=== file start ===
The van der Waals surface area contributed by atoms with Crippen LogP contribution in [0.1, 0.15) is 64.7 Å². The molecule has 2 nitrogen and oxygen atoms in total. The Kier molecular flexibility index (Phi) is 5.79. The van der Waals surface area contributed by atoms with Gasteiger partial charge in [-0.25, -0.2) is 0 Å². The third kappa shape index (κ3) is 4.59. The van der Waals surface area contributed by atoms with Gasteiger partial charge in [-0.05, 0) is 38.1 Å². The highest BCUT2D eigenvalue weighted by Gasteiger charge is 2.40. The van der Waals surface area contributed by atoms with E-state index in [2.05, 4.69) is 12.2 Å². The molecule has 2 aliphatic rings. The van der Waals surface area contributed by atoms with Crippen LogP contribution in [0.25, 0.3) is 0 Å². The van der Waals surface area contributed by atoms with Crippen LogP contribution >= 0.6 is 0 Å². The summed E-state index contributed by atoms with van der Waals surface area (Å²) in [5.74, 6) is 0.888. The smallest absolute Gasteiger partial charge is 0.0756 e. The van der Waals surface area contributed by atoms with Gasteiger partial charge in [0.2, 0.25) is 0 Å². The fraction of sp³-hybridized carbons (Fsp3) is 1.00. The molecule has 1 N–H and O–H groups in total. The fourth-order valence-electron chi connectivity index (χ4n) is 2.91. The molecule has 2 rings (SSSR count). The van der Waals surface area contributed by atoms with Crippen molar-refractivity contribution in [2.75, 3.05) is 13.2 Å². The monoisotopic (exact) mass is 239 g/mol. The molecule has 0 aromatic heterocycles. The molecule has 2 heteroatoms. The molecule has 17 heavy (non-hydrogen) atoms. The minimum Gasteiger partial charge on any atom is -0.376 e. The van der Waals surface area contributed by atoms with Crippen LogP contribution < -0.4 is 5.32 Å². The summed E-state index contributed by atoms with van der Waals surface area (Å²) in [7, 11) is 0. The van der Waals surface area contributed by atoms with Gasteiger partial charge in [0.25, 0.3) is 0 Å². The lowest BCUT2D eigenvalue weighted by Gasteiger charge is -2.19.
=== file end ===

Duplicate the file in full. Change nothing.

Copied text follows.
The van der Waals surface area contributed by atoms with Crippen LogP contribution in [0.1, 0.15) is 64.7 Å². The molecule has 2 nitrogen and oxygen atoms in total. The Kier molecular flexibility index (Phi) is 5.79. The van der Waals surface area contributed by atoms with Gasteiger partial charge in [-0.25, -0.2) is 0 Å². The third kappa shape index (κ3) is 4.59. The van der Waals surface area contributed by atoms with Gasteiger partial charge in [-0.05, 0) is 38.1 Å². The highest BCUT2D eigenvalue weighted by Gasteiger charge is 2.40. The van der Waals surface area contributed by atoms with E-state index in [2.05, 4.69) is 12.2 Å². The molecule has 2 aliphatic rings. The van der Waals surface area contributed by atoms with Crippen LogP contribution in [0.25, 0.3) is 0 Å². The van der Waals surface area contributed by atoms with Crippen LogP contribution >= 0.6 is 0 Å². The summed E-state index contributed by atoms with van der Waals surface area (Å²) in [5.74, 6) is 0.888. The smallest absolute Gasteiger partial charge is 0.0756 e. The van der Waals surface area contributed by atoms with Gasteiger partial charge in [0.2, 0.25) is 0 Å². The fraction of sp³-hybridized carbons (Fsp3) is 1.00. The molecule has 1 N–H and O–H groups in total. The fourth-order valence-electron chi connectivity index (χ4n) is 2.91. The molecule has 2 rings (SSSR count). The van der Waals surface area contributed by atoms with Crippen molar-refractivity contribution in [2.75, 3.05) is 13.2 Å². The monoisotopic (exact) mass is 239 g/mol. The molecule has 0 aromatic heterocycles. The molecule has 2 heteroatoms. The molecule has 17 heavy (non-hydrogen) atoms. The minimum Gasteiger partial charge on any atom is -0.376 e. The van der Waals surface area contributed by atoms with Crippen LogP contribution < -0.4 is 5.32 Å². The summed E-state index contributed by atoms with van der Waals surface area (Å²) in [7, 11) is 0. The van der Waals surface area contributed by atoms with Gasteiger partial charge in [0.25, 0.3) is 0 Å². The lowest BCUT2D eigenvalue weighted by Gasteiger charge is -2.19.